Polytheistic Fragments – Sir Richard Bishop

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As its title suggests, Polytheistic Fragments is a mixed bag. A collection of short, genre-spanning instrumental songs in the manner of a sketch-book, the record is a far more fragmented insight into the talents of guitarist Sir Richard Bishop than his three-track epic of two months ago, While My Guitar Gently Bleeds. However, the medium of a miniatures album does allow Richard the opportunity to showcase the extraordinary eclecticism of his abilities and influences. Here, bluegrass rubs shoulders with Far-Eastern modal playing and Indian ragas, flamenco with surf guitar. The track, “Free Masonic Guitar,” for instance, chops between Eastern-style modal and cheery Appalachian diatonic major tonalities – in a manner that captures with some accuracy the bizarre Egyptian-mysticism-meets-conservative-American dynamic of that sinister cult. Some might say.

Sir Richard Bishop’s stylistic range and technical virtuosity are certainly impressive. “Rub' Al Khali” is a particularly mind-blowing display of technical prowess, exploring pan-Asian modes in lightning-fingered, spidery, scalic motifs and urgent tremolos. The sort of playing that leaves you baffled as to how someone can execute it without tying their fingers in knots.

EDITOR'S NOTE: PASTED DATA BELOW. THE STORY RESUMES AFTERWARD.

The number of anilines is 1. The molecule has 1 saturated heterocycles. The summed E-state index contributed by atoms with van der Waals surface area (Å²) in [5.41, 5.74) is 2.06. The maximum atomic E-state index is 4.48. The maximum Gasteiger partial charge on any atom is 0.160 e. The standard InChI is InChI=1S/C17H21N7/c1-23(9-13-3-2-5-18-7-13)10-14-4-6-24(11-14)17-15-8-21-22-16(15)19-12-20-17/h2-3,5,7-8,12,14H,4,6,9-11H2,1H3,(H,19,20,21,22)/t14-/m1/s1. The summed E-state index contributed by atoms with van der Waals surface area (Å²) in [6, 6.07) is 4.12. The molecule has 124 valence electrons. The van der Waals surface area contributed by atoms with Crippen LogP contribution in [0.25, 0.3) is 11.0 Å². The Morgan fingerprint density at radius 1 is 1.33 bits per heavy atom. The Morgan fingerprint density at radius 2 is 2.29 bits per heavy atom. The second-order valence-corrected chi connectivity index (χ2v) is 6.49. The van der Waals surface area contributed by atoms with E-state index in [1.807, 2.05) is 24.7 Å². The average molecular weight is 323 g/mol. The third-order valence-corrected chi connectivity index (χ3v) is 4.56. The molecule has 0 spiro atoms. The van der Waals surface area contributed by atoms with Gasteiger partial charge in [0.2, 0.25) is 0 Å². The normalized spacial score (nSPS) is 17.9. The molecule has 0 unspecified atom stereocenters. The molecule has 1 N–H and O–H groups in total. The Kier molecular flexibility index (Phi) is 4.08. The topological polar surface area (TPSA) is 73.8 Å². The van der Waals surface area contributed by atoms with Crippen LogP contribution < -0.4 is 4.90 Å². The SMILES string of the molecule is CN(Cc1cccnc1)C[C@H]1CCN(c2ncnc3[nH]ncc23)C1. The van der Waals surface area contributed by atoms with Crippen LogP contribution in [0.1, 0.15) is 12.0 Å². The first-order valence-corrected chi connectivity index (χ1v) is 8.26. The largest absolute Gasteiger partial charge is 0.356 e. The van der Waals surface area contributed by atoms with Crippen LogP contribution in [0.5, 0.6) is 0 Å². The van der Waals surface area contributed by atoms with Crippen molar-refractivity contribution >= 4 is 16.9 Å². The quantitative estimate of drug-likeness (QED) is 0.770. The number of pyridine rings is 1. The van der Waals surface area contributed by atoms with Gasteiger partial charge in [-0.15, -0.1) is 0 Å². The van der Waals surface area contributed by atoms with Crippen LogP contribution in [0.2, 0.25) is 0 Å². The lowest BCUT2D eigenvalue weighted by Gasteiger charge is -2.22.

Yet despite this, the songs here lack momentum, the pieces for the most part unfolding in disjunctive sections, without a sense of overarching phrasing or progressive structure. Album-opener “Cross My Palms With Silver,” for instance, though impressively technical, is little more than a trawl through Hispanic clichés. Also, Sir Richard Bishop often sounds a bit too reverent of his idols: thus, “Elysium Number Five” is a straight Django Reinhardt pastiche and on “Canned Goods & Firearms,” he “does” Dick Dale (admittedly, Dick Dale on a very good day). Even “Rub' Al Khali,” for all its brilliance, is exceedingly derivative.

Interestingly, it is the least showy of Richard’s songs on this record that is the most stylistically his own. “Hecate’s Dream’” is a languid, melancholic piece in which Richard duets with himself via a delayed electric slide guitar. Simple elastic glissando phrases wrap themselves round each other with lithe sensuality over a fixed, deep pedal-note to mesmeric effect.